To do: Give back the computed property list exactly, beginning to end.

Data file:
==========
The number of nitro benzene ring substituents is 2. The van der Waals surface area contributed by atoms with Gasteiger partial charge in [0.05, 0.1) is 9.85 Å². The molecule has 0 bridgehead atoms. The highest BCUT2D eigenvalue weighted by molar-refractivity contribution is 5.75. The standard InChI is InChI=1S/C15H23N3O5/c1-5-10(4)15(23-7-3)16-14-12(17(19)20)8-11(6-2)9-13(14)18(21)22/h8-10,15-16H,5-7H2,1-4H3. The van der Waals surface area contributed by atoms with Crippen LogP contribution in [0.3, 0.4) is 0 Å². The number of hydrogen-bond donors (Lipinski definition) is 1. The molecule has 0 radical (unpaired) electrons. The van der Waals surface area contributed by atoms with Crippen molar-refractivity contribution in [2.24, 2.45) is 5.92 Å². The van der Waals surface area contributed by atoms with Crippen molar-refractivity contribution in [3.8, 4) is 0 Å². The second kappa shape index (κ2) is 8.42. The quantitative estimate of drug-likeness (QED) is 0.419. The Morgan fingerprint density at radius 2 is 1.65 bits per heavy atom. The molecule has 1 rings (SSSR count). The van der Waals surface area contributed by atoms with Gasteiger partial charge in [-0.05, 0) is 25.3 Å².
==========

The number of nitro benzene ring substituents is 2. The van der Waals surface area contributed by atoms with Gasteiger partial charge in [0.05, 0.1) is 9.85 Å². The molecule has 0 bridgehead atoms. The highest BCUT2D eigenvalue weighted by molar-refractivity contribution is 5.75. The standard InChI is InChI=1S/C15H23N3O5/c1-5-10(4)15(23-7-3)16-14-12(17(19)20)8-11(6-2)9-13(14)18(21)22/h8-10,15-16H,5-7H2,1-4H3. The van der Waals surface area contributed by atoms with Crippen LogP contribution in [0.3, 0.4) is 0 Å². The number of hydrogen-bond donors (Lipinski definition) is 1. The molecule has 0 radical (unpaired) electrons. The van der Waals surface area contributed by atoms with Crippen molar-refractivity contribution in [2.24, 2.45) is 5.92 Å². The van der Waals surface area contributed by atoms with Crippen molar-refractivity contribution in [3.8, 4) is 0 Å². The second kappa shape index (κ2) is 8.42. The quantitative estimate of drug-likeness (QED) is 0.419. The Morgan fingerprint density at radius 2 is 1.65 bits per heavy atom. The molecule has 1 rings (SSSR count). The van der Waals surface area contributed by atoms with Gasteiger partial charge in [-0.05, 0) is 25.3 Å².